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Damage to myelin and oligodendrocytes: a role in chronic outcomes following traumatic brain injury?

Maxwell WL - Brain Sci (2013)

Bottom Line: However, the biomechanism(s) of continued loss of axons is obscure.Waves of Ca2+ depolarization or spreading depression extend from the initial locus injury for perhaps hundreds of microns after TBI.As astrocytes and oligodendrocytes are connected via gap junctions, it is hypothesized that spreading depression results in depolarization of central glia, disrupt axonal ionic homeostasis, injure axonal mitochondria and allow the onset of axonal degeneration throughout an increasing volume of brain tissue; and contribute toward post-traumatic continued loss of white matter.

View Article: PubMed Central - PubMed

Affiliation: Department of Human Anatomy, College of Medicine, Veterinary Medicine and Biological Sciences, University of Glasgow, Glasgow G12 8QQ, UK. William.Maxwell@Glasgow.ac.uk.

ABSTRACT
There is increasing evidence in the experimental and clinical traumatic brain injury (TBI) literature that loss of central myelinated nerve fibers continues over the chronic post-traumatic phase after injury. However, the biomechanism(s) of continued loss of axons is obscure. Stretch-injury to optic nerve fibers in adult guinea-pigs was used to test the hypothesis that damage to the myelin sheath and oligodendrocytes of the optic nerve fibers may contribute to, or facilitate, the continuance of axonal loss. Myelin dislocations occur within internodal myelin of larger axons within 1-2 h of TBI. The myelin dislocations contain elevated levels of free calcium. The volume of myelin dislocations increase with greater survival and are associated with disruption of the axonal cytoskeleton leading to secondary axotomy. Waves of Ca2+ depolarization or spreading depression extend from the initial locus injury for perhaps hundreds of microns after TBI. As astrocytes and oligodendrocytes are connected via gap junctions, it is hypothesized that spreading depression results in depolarization of central glia, disrupt axonal ionic homeostasis, injure axonal mitochondria and allow the onset of axonal degeneration throughout an increasing volume of brain tissue; and contribute toward post-traumatic continued loss of white matter.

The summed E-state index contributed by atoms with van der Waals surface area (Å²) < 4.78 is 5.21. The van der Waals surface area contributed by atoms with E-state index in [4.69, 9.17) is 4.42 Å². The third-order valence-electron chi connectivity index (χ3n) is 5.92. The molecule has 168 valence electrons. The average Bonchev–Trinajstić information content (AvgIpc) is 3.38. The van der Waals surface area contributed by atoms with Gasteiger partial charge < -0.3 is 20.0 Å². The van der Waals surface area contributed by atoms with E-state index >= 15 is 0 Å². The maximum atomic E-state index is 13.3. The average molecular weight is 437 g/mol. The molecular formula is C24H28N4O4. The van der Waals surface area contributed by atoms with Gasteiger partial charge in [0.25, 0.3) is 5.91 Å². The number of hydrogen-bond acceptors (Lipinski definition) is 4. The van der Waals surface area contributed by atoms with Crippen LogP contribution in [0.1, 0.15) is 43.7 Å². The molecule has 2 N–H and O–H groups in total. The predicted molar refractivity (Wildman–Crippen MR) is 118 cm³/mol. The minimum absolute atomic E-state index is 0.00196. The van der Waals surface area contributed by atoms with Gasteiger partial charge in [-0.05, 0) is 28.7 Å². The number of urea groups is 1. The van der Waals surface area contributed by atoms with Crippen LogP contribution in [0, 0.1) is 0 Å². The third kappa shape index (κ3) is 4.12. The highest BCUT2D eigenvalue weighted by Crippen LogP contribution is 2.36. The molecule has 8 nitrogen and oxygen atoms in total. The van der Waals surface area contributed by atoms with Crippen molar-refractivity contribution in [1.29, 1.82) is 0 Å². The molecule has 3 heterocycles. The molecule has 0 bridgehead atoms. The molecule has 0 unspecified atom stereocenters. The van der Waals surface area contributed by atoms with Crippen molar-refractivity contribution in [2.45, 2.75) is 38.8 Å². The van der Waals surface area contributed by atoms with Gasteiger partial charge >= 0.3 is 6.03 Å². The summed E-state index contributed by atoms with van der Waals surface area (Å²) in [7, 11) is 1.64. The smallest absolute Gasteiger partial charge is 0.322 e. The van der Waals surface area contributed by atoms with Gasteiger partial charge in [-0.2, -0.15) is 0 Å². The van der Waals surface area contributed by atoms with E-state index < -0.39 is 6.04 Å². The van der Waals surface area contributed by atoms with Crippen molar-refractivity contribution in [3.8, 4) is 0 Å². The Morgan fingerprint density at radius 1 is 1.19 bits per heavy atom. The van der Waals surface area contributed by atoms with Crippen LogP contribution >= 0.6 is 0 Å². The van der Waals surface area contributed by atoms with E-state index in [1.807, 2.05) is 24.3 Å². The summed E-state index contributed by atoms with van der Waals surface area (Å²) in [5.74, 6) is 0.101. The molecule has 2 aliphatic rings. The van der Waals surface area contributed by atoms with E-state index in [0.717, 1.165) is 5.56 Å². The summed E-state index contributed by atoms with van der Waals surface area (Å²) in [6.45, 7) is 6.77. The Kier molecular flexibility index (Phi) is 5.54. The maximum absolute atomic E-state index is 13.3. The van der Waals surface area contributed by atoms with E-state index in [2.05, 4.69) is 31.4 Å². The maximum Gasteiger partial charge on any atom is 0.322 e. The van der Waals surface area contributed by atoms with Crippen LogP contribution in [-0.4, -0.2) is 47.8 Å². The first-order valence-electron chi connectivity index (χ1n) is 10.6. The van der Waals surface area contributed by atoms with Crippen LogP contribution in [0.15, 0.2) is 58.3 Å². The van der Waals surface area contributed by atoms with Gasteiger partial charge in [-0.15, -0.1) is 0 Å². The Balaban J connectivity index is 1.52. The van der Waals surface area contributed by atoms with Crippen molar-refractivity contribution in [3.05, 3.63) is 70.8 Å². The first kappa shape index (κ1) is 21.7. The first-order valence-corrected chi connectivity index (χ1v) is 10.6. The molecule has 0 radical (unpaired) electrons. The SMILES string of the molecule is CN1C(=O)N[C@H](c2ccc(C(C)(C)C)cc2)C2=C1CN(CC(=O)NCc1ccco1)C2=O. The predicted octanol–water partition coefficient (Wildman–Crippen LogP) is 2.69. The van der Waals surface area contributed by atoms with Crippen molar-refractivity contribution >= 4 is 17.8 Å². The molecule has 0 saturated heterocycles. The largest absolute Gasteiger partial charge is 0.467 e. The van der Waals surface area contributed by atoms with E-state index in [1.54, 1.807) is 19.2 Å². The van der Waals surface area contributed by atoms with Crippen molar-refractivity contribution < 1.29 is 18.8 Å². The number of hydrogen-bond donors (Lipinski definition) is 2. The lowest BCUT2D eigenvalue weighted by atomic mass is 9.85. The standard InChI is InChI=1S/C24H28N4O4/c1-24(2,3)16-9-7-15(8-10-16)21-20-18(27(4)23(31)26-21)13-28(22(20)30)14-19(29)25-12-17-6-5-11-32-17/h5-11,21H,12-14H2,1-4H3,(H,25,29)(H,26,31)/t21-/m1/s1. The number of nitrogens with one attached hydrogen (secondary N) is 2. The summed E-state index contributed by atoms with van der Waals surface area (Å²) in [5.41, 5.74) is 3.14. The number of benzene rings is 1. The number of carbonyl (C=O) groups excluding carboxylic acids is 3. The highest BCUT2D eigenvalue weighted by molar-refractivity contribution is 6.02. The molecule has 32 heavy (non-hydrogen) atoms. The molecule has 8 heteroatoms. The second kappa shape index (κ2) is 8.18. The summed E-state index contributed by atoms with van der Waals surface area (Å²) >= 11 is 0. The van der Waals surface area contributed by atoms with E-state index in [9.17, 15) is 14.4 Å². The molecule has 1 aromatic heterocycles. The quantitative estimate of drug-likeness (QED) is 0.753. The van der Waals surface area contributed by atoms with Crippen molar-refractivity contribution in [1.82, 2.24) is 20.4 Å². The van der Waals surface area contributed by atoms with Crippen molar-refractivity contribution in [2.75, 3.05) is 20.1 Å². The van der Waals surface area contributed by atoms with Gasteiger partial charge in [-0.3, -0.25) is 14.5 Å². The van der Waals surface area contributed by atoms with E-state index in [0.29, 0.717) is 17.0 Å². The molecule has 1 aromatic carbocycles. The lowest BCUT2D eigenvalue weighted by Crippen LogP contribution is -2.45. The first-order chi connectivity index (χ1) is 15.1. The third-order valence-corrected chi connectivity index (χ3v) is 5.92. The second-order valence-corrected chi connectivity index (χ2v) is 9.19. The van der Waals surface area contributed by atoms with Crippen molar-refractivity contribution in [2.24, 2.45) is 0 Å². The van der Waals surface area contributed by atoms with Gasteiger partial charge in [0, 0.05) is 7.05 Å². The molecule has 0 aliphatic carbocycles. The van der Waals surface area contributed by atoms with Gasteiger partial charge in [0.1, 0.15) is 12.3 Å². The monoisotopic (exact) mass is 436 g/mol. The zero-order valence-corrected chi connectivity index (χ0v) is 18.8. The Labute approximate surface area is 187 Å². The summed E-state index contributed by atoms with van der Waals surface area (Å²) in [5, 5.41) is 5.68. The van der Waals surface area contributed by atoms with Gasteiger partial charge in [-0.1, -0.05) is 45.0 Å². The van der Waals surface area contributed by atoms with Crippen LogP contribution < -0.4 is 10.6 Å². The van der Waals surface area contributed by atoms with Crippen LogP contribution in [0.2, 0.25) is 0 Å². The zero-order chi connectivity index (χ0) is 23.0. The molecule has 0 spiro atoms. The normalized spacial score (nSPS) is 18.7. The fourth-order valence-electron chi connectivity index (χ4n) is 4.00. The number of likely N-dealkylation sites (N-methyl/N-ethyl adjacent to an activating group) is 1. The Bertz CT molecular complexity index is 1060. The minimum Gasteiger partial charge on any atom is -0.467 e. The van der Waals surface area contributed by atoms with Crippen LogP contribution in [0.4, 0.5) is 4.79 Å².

No MeSH data available.


Related in: MedlinePlus

Longitudinal sections of an axonal swelling (a) and several degeneration bulbs (b). Material in (a) from an animal killed at 7 days after injury. The axonal swelling is formed by aggregation of large numbers of membranous organelles which accumulate at a locus of loss of fast axonal transport. The volume of axoplasm increases from the caliber of the axon (ax) and is completely enclosed by direct continuation of the internodal myelin sheath. The cytoplasm of the swelling is packed with numerous, randomly orientated mitochondria (m). At one region a constriction of the caliber of the axonal swelling occurs. This is the site at which the axonal swelling breaks the axon into two fragments when axonal disconnection occurs. The axon has then completed secondary axotomy and both fragments will die back some 600–800 µm on either side of the site of disconnection over the ensuing 48 h [23]. The surrounding tissue has widely separated cell processes and is suggestive of edema. Several aggregates of loosely organised membrane fragments (◊) occur in the enlarged extracellular space. An exrample of nerve fiber undergoing “dark degeneration” occurs at the bottom of this field. Magnification 2800×. (b) Longitudinal sections of terminal bulbs obtained from a 4 week posttrauma survival animal processed with the pyroantimonate technique. There is little evidence suggestive of edema. Numerous, closely spaced myelin intrusions and/or external protrusions occur within myelin sheaths of both nerve fibers or the myelin remnants adjacent to the large caliber terminal bulbs. The rounded, bulbous profile of the bulbs is enveloped by a remnant of the myelin sheath and probably represents myelin from a more proximal region of the degenerating nerve fibre during retraction of the terminal bulbs subsequent to axotomy. Mitochondria within both of the bulbs and parts of recognizable nerve fibers contain focal, electron dense aggregates of pyroantimonate precipitate—see inside the dotted ovals for example. There are also widespread aggregates of pyroantimonate precipitate at foci of extracellular fluid. Magnification 1875×.